Fade To Black

"OK"

Fade To Black Review


In 2003, Brooklyn rapper Jay-Z (a.k.a. Shawn Carter) called it quits after an eight-year career. Compared to most rap artists, he ruled the charts and the airwaves for an eternity. His final album, "The Black Album" (2003) was meant to be a farewell to his fans, and now this feature film documents his final concert, a huge, sold-out affair in Madison Square Garden.

"Fade to Black" presents the show itself -- with guest appearances by Beyonce (Jay-Z's highly publicized girlfriend), Mary J. Blige, Ghostface Killah (from the Wu-Tang Clan) and Missy Elliot -- as well as behind-the-scenes footage during the making of the album.

A concert can be filmed in only so many ways, and directors Pat Paulson and Michael John Warren go with the usual technique, using way too many shots of the audience rapping along with Jay-Z's lyrics. On the big screen, however, they manage to capture the hugeness and excitement of this grand show. The sound is bold and intoxicating, but the words are often muffled; it helps if you already know the songs.

Unfortunately, at 107 minutes, the concert tends to lag, especially since Jay-Z slips offstage from time to time for costume changes.

The film's studio footage is far more interesting. Watching Jay-Z in action commands a certain respect. When he visits legendary producer Rick Rubin (who virtually started the rap industry with the Beastie Boys and Run-DMC), Rubin marvels at Jay-Z's ability to "write" his rhymes without actually writing anything down. Another technician boasts that the rapper can keep up to 30 songs in his head at once, like a human iPod.

One of my favorite recent CDs is DJ Danger Mouse's remix of "The Black Album," which replaces all the backing tracks with music from the Beatles' "White Album." Dubbed "The Grey Album," it adds a certain autumnal finality to the music, as if ghosts rising up from rock 'n' roll's past have scooped Jay-Z up and carried him off into the dusk.

In a way, "The Grey Album" goes farther in explaining the rapper's retirement than this film does. In all his time on camera, Jay-Z never reveals his feelings about retiring. He never seems sad, conflicted or relieved. We have no idea what made him want to retire or what he plans to do next.

If he never comes back, which isn't likely, this film will be a reminder of his talent. But if he does, "Fade to Black" will serve merely as a souvenir for those who made it to the big show.



Facts and Figures

Run time: 102 mins

In Theaters: Tuesday 14th October 1980

Distributed by: American Cinema

Production compaines: Dakota Films, Ealing Studios, Endgame Entertainment

Reviews

Contactmusic.com: 2.5 / 5

Rotten Tomatoes: 45%
Fresh: 5 Rotten: 6

IMDB: 5.8 / 10

Cast & Crew

Director: Pat Paulson, Michael John Warren

Starring: as Orson Welles, as Tommaso Moreno, as Lea Padovani, as Brewster, as Aida Padovani

Contactmusic


Links



Advertisement

New Movies

Hampstead Movie Review

Hampstead Movie Review

Deliberately appealing to older audiences, this undemanding comedy-drama comes with a hint of social relevance...

The Book of Henry Movie Review

The Book of Henry Movie Review

Apparently, this offbeat script had been making the rounds in Hollywood for some 20 years...

Transformers: The Last Knight Movie Review

Transformers: The Last Knight Movie Review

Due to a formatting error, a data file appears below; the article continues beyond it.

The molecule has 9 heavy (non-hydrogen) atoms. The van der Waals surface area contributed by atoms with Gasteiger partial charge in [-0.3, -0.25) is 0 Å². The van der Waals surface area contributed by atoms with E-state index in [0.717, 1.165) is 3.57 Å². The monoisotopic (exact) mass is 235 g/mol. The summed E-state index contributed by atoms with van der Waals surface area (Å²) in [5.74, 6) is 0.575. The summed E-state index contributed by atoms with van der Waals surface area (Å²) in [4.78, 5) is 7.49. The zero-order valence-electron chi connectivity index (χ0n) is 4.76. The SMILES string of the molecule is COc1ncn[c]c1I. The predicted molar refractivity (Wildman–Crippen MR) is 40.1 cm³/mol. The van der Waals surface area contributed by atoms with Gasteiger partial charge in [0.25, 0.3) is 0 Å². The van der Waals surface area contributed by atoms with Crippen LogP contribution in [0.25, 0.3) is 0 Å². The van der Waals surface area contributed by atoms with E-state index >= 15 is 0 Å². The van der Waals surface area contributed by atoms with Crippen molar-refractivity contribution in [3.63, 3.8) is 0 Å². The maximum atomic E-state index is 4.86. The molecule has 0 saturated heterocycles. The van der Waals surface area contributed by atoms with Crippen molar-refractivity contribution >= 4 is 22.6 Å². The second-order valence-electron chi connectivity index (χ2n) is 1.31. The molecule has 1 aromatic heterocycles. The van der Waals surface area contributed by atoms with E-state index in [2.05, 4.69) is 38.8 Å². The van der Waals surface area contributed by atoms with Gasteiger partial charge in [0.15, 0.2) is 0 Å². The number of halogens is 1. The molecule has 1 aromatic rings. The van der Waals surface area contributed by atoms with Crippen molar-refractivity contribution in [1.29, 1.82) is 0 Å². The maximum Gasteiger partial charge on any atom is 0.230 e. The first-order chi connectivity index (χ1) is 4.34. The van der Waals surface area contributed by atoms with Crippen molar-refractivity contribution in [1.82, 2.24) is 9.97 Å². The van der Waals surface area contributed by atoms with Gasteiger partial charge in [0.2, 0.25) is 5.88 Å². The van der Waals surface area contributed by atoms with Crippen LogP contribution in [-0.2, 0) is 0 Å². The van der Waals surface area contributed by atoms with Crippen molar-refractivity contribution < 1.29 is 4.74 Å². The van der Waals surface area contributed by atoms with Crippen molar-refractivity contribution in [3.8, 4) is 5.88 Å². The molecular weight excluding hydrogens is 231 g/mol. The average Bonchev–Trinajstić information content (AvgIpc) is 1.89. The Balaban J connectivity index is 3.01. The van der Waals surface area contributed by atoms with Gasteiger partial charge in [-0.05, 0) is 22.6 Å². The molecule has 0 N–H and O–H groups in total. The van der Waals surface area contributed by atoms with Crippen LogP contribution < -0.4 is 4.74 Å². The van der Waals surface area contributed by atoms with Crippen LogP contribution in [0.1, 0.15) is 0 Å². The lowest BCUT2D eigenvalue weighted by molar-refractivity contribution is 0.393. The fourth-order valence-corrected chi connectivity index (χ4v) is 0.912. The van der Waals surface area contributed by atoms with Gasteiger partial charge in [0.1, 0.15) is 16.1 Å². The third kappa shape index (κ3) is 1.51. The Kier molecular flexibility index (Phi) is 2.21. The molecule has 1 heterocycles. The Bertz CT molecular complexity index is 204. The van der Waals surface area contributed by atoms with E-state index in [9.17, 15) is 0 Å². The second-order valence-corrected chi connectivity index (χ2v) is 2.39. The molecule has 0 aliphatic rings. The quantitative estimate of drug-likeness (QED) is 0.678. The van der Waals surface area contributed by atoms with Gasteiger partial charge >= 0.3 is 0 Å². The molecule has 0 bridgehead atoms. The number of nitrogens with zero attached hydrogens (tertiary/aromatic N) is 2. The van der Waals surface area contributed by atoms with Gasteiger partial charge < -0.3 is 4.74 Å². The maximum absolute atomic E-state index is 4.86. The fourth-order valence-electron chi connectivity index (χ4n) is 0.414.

With this fifth Transformers movie, it seems clear that Michael Bay is still trying to...

Churchill Movie Review

Churchill Movie Review

This drama about the iconic British prime minister tells a darkly personal story set over...

Gifted Movie Review

Gifted Movie Review

This is one of those films that dances right up to the edge of soapy...

Whitney: Can I Be Me Movie Review

Whitney: Can I Be Me Movie Review

Notorious British filmmaker Nick Broomfield teams up with Austrian music documentary producer Rudi Dolezal to...

The Mummy Movie Review

The Mummy Movie Review

To launch their new Dark Universe franchise, Universal has taken an approach that mixes murky...

Advertisement
My Cousin Rachel Movie Review

My Cousin Rachel Movie Review

Daphne du Maurier's 1951 mystery-romance novel has been adapted for theatre, radio, TV and film,...

Wilson Movie Review

Wilson Movie Review

It's never helpful when a comedy becomes a bit too smug about its own quirkiness....

Interlude in Prague Movie Review

Interlude in Prague Movie Review

A fictionalised story from the life of Wolfgang Mozart, this lavishly produced period drama is...

The Hippopotamus Movie Review

The Hippopotamus Movie Review

This British satirical comedy may be a bit of a mess, but since it's based...

Detour Movie Review

Detour Movie Review

This may look like a rather typical American indie thriller, but British filmmaker Christopher Smith...

Wonder Woman Movie Review

Wonder Woman Movie Review

Boldly optimistic, this action-packed adventure breathes fresh life into the DC universe with a welcome...

Baywatch Movie Review

Baywatch Movie Review

Clearly, it's a risky proposition adapting a cheesy vintage TV series for the big screen:...

Advertisement
Artists
Actors
    Filmmakers
      Artists
      Bands
        Musicians
          Artists
          Celebrities
             
              Artists
              Interviews
                musicians & bands in the news
                  actors & filmmakers in the news
                    celebrities in the news

                      Go Back in Time using our News archive to see what happened on a particular day in the past.